The Emergency Commission met to discuss how the remaining $221 million in Cares Act funds would be spent.
One of the main industries receiving funds is the oil and gas industry.
$221 million in federal CARES Act funds that were not spent were turned back over to the state.
The top five areas receiving funds are political subdivisions, the Department of Instruction, the Bank of North Dakota, the Department of Human Services and $16 million toward the Industrial Commission.
“The primary purpose of the Coronavirus Relief Fund was support for businesses that are negatively impacted by COVID-19. And that’s clear in the guidelines. And so the oil and gas industry in North Dakota has been severely, negatively impacted by the results of COVID-19,” explained Joe Morrissette, Director of Management and Budget.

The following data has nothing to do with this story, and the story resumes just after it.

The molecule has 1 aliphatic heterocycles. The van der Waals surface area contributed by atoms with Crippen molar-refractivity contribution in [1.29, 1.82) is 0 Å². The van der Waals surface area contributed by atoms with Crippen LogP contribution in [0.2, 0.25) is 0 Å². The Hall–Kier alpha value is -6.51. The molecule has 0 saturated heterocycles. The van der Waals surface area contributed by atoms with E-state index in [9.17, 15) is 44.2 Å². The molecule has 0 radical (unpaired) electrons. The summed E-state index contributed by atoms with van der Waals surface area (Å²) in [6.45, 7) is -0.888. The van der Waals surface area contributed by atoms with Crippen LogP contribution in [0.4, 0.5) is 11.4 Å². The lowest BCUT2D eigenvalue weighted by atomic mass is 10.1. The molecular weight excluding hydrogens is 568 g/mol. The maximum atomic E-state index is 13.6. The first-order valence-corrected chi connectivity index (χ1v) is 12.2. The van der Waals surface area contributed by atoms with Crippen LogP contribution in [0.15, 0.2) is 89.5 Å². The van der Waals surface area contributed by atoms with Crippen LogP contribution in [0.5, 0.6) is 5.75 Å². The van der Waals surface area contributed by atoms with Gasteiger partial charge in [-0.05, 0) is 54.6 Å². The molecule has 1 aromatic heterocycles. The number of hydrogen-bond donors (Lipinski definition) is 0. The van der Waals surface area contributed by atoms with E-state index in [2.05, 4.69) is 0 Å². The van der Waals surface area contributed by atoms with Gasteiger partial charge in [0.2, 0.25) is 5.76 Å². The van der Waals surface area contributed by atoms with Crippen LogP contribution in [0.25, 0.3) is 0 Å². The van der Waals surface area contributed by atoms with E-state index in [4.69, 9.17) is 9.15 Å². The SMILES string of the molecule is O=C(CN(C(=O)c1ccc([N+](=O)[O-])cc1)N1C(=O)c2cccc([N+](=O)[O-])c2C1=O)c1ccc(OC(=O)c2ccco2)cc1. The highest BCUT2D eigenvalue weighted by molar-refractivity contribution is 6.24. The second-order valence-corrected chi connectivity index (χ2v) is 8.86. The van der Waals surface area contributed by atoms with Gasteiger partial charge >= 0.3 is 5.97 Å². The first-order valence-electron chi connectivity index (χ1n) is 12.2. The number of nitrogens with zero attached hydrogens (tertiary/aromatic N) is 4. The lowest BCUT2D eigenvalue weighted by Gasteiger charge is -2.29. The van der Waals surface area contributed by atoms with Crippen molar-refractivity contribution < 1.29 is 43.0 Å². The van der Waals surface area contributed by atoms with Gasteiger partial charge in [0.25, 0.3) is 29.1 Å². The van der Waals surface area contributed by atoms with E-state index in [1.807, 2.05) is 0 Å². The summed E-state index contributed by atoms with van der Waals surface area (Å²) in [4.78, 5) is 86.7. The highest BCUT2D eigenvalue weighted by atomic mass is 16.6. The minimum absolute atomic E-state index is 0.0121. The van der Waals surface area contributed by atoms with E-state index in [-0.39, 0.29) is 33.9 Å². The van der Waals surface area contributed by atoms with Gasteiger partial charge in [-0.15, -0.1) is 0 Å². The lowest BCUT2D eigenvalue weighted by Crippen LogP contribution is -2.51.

The $16 million will be used for fracking water acquisition and disposal costs. Each well will cost up to $200,000.
The Emergency Commission says the money will provide jobs and will be the highest return on investment out of the pandemic.
“$800,000 of production packs. About $150,000 of sales tax. $1.1 million in salaries and wages. And $2.4 million dollars in royalties,” explained Lynn Helms, the Director of the Department of Mineral Resources.
But not everybody agrees that the oil and gas industry should receive money that is meant for COVID-19 relief.
“I believe that money should’ve gone to families in North Dakota that are struggling with coronavirus in the form of more unemployment compensation so that when people are sick, when people are quarantined they have a source of income,” said State Sen. Tim Mathern from District 11.
Each well will have to be fracked by Dec. 30, as that is the deadline for CARES Act funds to be spent.
Out of the 2$21 million of the CARES Act money not used, $16.9 million was returned from the Industrial Commission, the division oversees the oil and gas industry in the state.